Good credit
Avant
9.95%–35.99%
$2,000–$35,000
580 FICO
Fair credit
LendingPoint
9.99%–35.99%
$2,000–$25,000
585
Bad credit
OneMain Financial
18.00%–35.99%
$1,500–$20,000
Not specified
Small loan amounts
Upgrade
7.99%–35.97%
$1,000–$35,000
620
Fast funding
Upstart
7.98%–35.99%
$1,000–$50,000
600
Range of loan amounts

Details: best personal loans for emergencies

  • Best Egg: Best emergency loans for good credit
  • Avant: Best emergency loans for fair credit
  • LendingPoint: Best emergency loans for bad credit
  • OneMain Financial: Best emergency loans for small loan amounts
  • Upgrade: Best emergency loans for fast funding
  • Upstart: Best emergency loans for range of loan amounts

Best Egg: Best emergency loans for good credit

Overview: If you need money immediately and have good credit, you can try Best Egg; the company has a quick prequalification, application and approval process, and it offers loans to people with a credit score of 640 and above. Because of this, it's able to keep APRs low.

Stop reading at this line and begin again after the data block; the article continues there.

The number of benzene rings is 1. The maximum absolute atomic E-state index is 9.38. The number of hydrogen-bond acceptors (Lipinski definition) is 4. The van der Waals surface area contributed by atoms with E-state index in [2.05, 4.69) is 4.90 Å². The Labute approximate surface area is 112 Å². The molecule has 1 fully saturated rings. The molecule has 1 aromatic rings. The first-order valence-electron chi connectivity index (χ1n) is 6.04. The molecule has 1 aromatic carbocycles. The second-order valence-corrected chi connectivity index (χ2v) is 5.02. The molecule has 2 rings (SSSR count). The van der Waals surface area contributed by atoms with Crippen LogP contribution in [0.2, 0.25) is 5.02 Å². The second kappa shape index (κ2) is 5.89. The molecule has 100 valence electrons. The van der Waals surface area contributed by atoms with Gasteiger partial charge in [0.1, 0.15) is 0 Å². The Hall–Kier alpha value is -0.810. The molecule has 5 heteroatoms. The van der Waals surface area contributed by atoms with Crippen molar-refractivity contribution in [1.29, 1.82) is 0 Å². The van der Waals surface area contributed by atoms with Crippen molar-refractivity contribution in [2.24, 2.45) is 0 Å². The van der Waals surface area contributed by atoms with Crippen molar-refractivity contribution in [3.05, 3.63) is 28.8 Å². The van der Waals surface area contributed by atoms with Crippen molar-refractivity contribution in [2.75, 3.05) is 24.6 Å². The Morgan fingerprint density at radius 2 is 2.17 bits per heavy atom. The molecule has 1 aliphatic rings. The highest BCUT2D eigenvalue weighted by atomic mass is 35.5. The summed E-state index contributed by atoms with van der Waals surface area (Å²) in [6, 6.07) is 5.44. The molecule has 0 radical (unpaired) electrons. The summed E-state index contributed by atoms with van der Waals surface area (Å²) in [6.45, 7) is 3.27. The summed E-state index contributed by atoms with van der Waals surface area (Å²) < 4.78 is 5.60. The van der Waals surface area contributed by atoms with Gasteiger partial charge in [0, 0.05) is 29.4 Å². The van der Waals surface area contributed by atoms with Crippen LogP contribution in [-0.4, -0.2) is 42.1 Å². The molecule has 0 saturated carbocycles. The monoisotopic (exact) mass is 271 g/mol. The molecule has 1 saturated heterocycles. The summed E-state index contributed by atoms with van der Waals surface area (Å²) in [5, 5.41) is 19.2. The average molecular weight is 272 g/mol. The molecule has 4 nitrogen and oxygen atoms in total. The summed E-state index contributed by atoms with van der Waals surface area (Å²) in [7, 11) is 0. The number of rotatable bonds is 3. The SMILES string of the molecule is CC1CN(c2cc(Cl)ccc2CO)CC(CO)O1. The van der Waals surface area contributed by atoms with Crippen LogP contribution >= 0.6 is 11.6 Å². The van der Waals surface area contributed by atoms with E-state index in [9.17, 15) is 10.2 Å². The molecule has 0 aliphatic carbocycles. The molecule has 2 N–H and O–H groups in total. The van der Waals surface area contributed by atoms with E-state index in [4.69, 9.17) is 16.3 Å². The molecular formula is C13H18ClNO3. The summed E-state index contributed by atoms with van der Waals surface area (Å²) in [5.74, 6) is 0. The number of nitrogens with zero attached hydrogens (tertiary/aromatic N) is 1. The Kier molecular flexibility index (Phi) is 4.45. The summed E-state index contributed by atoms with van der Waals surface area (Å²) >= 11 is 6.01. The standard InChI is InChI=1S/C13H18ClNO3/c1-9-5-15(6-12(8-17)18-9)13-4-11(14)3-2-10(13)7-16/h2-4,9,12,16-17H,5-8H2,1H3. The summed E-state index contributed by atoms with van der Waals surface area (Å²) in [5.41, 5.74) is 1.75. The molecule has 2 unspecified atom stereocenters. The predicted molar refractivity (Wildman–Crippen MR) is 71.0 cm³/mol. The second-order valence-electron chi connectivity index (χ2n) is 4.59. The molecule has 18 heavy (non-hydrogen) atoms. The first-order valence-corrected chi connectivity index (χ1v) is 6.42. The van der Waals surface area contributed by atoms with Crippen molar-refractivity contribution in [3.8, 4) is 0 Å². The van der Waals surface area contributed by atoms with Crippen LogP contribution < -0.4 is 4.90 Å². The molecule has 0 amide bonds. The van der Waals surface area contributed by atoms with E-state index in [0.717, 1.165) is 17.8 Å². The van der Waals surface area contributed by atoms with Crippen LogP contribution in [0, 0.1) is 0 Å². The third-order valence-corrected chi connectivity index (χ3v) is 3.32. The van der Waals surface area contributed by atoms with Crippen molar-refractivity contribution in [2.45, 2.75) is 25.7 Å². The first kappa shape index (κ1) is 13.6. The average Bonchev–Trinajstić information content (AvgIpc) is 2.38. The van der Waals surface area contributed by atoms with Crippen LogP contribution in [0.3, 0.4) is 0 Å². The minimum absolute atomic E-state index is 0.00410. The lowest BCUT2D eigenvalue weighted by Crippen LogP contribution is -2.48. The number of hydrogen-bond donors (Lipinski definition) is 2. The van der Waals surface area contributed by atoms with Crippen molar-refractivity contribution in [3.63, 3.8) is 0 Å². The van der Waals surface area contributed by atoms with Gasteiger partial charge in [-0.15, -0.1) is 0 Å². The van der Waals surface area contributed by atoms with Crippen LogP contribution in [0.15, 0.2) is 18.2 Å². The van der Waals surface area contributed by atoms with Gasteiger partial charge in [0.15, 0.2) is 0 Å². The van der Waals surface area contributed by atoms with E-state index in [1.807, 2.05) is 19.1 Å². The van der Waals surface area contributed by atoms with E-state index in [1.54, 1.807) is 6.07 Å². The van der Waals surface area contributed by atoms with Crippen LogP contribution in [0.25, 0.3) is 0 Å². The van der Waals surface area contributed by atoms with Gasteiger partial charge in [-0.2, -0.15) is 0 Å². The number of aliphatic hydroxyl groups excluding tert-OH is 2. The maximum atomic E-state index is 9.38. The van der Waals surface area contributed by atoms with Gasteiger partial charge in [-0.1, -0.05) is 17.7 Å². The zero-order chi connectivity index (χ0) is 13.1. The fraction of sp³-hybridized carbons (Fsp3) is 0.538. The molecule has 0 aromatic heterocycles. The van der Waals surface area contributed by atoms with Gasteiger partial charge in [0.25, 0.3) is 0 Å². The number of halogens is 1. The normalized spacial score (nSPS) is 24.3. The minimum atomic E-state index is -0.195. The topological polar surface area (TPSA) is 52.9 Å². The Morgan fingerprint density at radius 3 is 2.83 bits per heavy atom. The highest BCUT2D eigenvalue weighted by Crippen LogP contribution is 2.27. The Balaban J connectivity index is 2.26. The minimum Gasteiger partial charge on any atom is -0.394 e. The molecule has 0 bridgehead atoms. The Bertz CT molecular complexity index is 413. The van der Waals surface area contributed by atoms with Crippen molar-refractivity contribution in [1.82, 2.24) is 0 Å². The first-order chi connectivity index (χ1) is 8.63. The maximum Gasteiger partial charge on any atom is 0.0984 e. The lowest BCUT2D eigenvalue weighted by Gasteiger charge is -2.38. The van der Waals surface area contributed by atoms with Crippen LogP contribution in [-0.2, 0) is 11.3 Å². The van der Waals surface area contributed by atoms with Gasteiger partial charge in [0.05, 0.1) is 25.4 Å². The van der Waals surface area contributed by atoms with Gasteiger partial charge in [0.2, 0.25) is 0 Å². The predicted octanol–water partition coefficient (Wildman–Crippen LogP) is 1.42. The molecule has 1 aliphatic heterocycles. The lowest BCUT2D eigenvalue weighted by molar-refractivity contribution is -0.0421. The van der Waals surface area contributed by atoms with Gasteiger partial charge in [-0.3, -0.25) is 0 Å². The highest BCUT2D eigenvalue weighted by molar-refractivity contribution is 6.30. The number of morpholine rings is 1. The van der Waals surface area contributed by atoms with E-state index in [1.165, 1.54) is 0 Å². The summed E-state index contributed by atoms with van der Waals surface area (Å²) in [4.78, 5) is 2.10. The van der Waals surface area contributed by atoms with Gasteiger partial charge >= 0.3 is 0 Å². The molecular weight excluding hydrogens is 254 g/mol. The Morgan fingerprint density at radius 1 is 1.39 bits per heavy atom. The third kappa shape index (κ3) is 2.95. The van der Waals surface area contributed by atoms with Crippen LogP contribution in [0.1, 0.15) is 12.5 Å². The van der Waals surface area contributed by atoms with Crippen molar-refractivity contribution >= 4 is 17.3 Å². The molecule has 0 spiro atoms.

Perks: Best Egg's fast application process makes it a great choice for more immediate loan needs — Best Egg claims that half of its customers receive loans the day after they apply.

What to watch out for: Best Egg charges a number of fees, including an origination fee from 0.99 percent to 6.99 percent. Late payment and returned payment fees also apply.

Impact to emergency loan borrowers: Borrowers with good credit will find some of the lowest interest rates available with Best Egg, making emergency loans more affordable than alternatives like credit card cash advances. Additionally, its fast turnaround time is ideal for people who need to pay for unexpected expenses quickly.

Lender Best Egg
Bankrate Rating 4.7 / 5.0
Minimum Credit Score 640
Est. APR 5.99% – 29.99%
Loan Amount $2,000 – $35,000
Term Lengths 36 to 60 months
Fees Origination fee: 0.99% to 6.99%; Late fee: $15; Returned payment fee: $15

Avant: Best emergency loans for fair credit

Overview: If you don’t have stellar credit (or much credit at all), an Avant loan can come in handy. Avant claims that most borrowers have a score between 600 and 700, although it accepts borrowers with FICO scores as low as 580. With poor or fair credit, you can still take out a personal loan, although you might not qualify for the lowest rates available.

Perks: With a speedy prequalification option, you can see if you are eligible for an Avant loan without triggering a hard credit pull. Once approved, you can get your money within a day.